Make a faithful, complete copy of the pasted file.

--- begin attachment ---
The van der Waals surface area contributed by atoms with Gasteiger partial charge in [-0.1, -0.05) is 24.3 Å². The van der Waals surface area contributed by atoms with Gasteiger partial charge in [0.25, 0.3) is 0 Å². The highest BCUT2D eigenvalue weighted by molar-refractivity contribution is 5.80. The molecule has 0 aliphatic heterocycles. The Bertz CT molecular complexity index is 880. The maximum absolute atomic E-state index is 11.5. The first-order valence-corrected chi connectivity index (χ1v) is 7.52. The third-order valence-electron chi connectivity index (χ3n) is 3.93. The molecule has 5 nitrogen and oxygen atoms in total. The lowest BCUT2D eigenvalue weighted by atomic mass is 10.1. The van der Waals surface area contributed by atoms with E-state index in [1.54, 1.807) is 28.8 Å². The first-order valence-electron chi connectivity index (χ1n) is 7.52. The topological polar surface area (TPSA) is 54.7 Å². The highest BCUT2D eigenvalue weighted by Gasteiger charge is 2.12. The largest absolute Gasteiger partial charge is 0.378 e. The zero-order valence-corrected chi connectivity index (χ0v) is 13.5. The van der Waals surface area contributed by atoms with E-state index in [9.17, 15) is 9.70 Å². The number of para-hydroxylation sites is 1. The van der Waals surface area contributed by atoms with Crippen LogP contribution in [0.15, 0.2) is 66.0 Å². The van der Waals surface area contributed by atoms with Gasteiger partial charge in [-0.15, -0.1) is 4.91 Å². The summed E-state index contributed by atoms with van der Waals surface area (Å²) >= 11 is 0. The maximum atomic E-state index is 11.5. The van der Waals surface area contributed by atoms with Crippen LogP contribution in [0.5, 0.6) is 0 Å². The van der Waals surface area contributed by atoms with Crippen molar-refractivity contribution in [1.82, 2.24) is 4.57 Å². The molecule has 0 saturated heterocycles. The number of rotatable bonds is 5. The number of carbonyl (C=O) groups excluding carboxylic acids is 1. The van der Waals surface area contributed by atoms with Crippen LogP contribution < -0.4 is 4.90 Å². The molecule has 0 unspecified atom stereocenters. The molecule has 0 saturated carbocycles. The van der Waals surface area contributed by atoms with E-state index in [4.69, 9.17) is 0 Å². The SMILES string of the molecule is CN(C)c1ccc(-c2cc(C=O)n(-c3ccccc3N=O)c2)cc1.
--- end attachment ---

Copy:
The van der Waals surface area contributed by atoms with Gasteiger partial charge in [-0.1, -0.05) is 24.3 Å². The van der Waals surface area contributed by atoms with Gasteiger partial charge in [0.25, 0.3) is 0 Å². The highest BCUT2D eigenvalue weighted by molar-refractivity contribution is 5.80. The molecule has 0 aliphatic heterocycles. The Bertz CT molecular complexity index is 880. The maximum absolute atomic E-state index is 11.5. The first-order valence-corrected chi connectivity index (χ1v) is 7.52. The third-order valence-electron chi connectivity index (χ3n) is 3.93. The molecule has 5 nitrogen and oxygen atoms in total. The lowest BCUT2D eigenvalue weighted by atomic mass is 10.1. The van der Waals surface area contributed by atoms with E-state index in [1.54, 1.807) is 28.8 Å². The first-order valence-electron chi connectivity index (χ1n) is 7.52. The topological polar surface area (TPSA) is 54.7 Å². The highest BCUT2D eigenvalue weighted by Gasteiger charge is 2.12. The largest absolute Gasteiger partial charge is 0.378 e. The zero-order valence-corrected chi connectivity index (χ0v) is 13.5. The van der Waals surface area contributed by atoms with E-state index in [9.17, 15) is 9.70 Å². The number of para-hydroxylation sites is 1. The van der Waals surface area contributed by atoms with Crippen LogP contribution in [0.15, 0.2) is 66.0 Å². The van der Waals surface area contributed by atoms with Gasteiger partial charge in [-0.15, -0.1) is 4.91 Å². The summed E-state index contributed by atoms with van der Waals surface area (Å²) >= 11 is 0. The maximum atomic E-state index is 11.5. The van der Waals surface area contributed by atoms with Crippen LogP contribution in [0.5, 0.6) is 0 Å². The van der Waals surface area contributed by atoms with Crippen molar-refractivity contribution in [1.82, 2.24) is 4.57 Å². The molecule has 0 saturated heterocycles. The number of rotatable bonds is 5. The number of carbonyl (C=O) groups excluding carboxylic acids is 1. The van der Waals surface area contributed by atoms with Crippen LogP contribution < -0.4 is 4.90 Å². The molecule has 0 unspecified atom stereocenters. The molecule has 0 saturated carbocycles. The van der Waals surface area contributed by atoms with E-state index in [4.69, 9.17) is 0 Å². The SMILES string of the molecule is CN(C)c1ccc(-c2cc(C=O)n(-c3ccccc3N=O)c2)cc1.